consDataConName	  = mkWiredInDataConName BuiltInSyntax gHC_BASE FSLIT(":") consDataConKey consDataCon
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floatTyConName	   = mkWiredInTyConName   UserSyntax gHC_FLOAT FSLIT("Float") floatTyConKey floatTyCon
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floatDataConName   = mkWiredInDataConName UserSyntax gHC_FLOAT FSLIT("F#") floatDataConKey floatDataCon
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doubleTyConName    = mkWiredInTyConName   UserSyntax gHC_FLOAT FSLIT("Double") doubleTyConKey doubleTyCon
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doubleDataConName  = mkWiredInDataConName UserSyntax gHC_FLOAT FSLIT("D#") doubleDataConKey doubleDataCon
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parrTyConName	  = mkWiredInTyConName   BuiltInSyntax gHC_PARR FSLIT("[::]") parrTyConKey parrTyCon 
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parrDataConName   = mkWiredInDataConName UserSyntax    gHC_PARR FSLIT("PArr") parrDataConKey parrDataCon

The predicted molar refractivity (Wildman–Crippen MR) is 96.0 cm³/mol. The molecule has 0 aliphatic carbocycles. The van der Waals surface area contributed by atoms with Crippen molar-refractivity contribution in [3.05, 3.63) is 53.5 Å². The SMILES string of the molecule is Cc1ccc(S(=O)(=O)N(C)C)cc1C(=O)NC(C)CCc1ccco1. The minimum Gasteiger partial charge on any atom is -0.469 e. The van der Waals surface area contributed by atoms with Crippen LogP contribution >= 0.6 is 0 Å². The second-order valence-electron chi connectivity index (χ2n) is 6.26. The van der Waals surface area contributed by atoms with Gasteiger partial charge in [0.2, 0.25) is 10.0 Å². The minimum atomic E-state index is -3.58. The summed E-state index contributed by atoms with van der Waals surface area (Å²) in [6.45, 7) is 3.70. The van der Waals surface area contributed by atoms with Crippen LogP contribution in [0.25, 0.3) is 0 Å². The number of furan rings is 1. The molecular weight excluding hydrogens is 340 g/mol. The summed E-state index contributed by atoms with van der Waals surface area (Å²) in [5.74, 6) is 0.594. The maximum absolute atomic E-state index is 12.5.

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boolTyCon_RDR   = nameRdrName boolTyConName
false_RDR	= nameRdrName falseDataConName
true_RDR	= nameRdrName trueDataConName
intTyCon_RDR	= nameRdrName intTyConName
charTyCon_RDR	= nameRdrName charTyConName
intDataCon_RDR	= nameRdrName intDataConName
listTyCon_RDR	= nameRdrName listTyConName
consDataCon_RDR = nameRdrName consDataConName
parrTyCon_RDR	= nameRdrName parrTyConName
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{-
tySuperKindTyCon_RDR     = nameRdrName tySuperKindTyConName
coSuperKindTyCon_RDR = nameRdrName coSuperKindTyConName
liftedTypeKindTyCon_RDR   = nameRdrName liftedTypeKindTyConName
openTypeKindTyCon_RDR     = nameRdrName openTypeKindTyConName
unliftedTypeKindTyCon_RDR = nameRdrName unliftedTypeKindTyConName
ubxTupleKindTyCon_RDR     = nameRdrName ubxTupleKindTyConName
argTypeKindTyCon_RDR      = nameRdrName argTypeKindTyConName
funKindTyCon_RDR          = nameRdrName funKindTyConName
-}
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\end{code}
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%************************************************************************
%*                                                                      *